I think the time may have come for the TTC to reinvent itself - to redesign itself for the 21st century, to win back riders who have become disenchanted with the state of the system, and to entice new riders who until now have stayed in their cars. No transit system can thrive by simply peddling to the base. Discretionary riders, people who choose whether or not to use transit depending on how convenient is at the time, are every bit as important to the health of a system as the core ridership. That's one reason why networks such as Transit City are so important - the greater the connections offered by a network, the more attractive it will become to new riders.
I'm not advocating the dismantling of the TTC. No one would profit by that - what it needs is decent marketing, an image overhaul. The Oakland, California-based weblog Living in the O recently wrote about this in the context of San Francisco Bay Area transit systems standing to learn something from what the Los Angeles County Metropolitan Transportation Authority has done in recent years, but it's a lesson that the TTC needs as well. It needs to stop just calling itself "the Better Way" and do something to make it true in the minds of the people. Take this TTC commercial from 1984, for example - it makes the system look vibrant and exciting, a great way to get around. Can you see them springing for something like this today? Maybe that's the problem.
The problem, I think, may be that the TTC has so ingrained itself into Toronto's urban fabric - streetcars have been rumbling under the TTC aegis for ninety years, and the subway has been part of the way people get around for more than half a century. That can breed bureaucratic inertia and a sense of false security - the idea that the TTC has always been here, so it will always remain, and that people will continue to take it because they always have. That's a dangerous way to think, and I hope that the TTC does not actually think like that. It's instructive to compare it to LACMTA, though, which runs a system that is still building out, still integrating itself into the urban fabric. Fred Camino at The Source, the LACMTA's weblog, recently wrote that he's "met long-time Angelenos who weren't even aware that L.A. had a subway or an extensive light rail system." In contrast, you wouldn't easily find a Torontonian who was unaware of the existence of the subway system or streetcar network - but you wouldn't have much difficulty finding someone who had bad things to say about both of them.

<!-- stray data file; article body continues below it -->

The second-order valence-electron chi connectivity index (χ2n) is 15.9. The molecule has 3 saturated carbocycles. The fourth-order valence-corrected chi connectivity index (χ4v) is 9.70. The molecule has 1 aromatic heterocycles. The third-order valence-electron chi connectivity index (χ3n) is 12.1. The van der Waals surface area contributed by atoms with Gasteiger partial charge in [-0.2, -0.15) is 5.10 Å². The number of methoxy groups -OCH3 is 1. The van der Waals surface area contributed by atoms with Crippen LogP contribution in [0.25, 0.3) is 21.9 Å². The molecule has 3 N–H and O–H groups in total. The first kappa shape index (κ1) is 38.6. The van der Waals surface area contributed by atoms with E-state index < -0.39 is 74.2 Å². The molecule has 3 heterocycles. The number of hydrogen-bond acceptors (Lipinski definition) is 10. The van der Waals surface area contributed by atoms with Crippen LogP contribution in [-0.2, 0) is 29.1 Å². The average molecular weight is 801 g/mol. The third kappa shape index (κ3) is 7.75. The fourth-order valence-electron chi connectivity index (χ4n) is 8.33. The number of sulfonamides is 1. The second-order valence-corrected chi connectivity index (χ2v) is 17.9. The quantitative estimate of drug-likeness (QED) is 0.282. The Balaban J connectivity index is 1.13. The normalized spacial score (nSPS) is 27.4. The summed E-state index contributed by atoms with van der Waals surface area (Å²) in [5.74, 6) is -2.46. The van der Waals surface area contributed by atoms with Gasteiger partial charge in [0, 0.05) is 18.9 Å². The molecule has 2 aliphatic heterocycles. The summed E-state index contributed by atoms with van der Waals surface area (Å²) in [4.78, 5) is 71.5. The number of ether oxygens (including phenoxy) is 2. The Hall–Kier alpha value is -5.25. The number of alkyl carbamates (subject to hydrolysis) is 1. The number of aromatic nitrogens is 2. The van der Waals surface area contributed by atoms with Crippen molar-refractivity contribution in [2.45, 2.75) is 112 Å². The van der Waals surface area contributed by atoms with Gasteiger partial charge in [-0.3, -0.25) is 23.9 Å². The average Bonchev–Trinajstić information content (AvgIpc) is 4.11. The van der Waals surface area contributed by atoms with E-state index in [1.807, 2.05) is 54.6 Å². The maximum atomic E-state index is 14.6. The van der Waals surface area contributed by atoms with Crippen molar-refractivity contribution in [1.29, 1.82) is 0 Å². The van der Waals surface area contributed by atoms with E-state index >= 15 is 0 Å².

Improving the system is an absolute necessity. For all that I disagree with him on other issues, Rocco Rossi had a point when he called the TTC "the world's best 1970s public transit system." After a burst of subway construction that ended in 1980, the TTC has pretty much rested on its laurels - though, admittedly, a lot of this has to do with the degree to which successive governments thought it would be a fun idea to defund the TTC to as great a degree as possible, because public transit is for nerds, right?
Considering recent events, though, an image overhaul may well be a necessary component of improving the system - rejuvenating it. I've written before that names are important - so perhaps a fresh name and image for the system would be a place to start. Whereas today we just ride the Toronto subway, perhaps in the future we should be riding the Toronto Metro.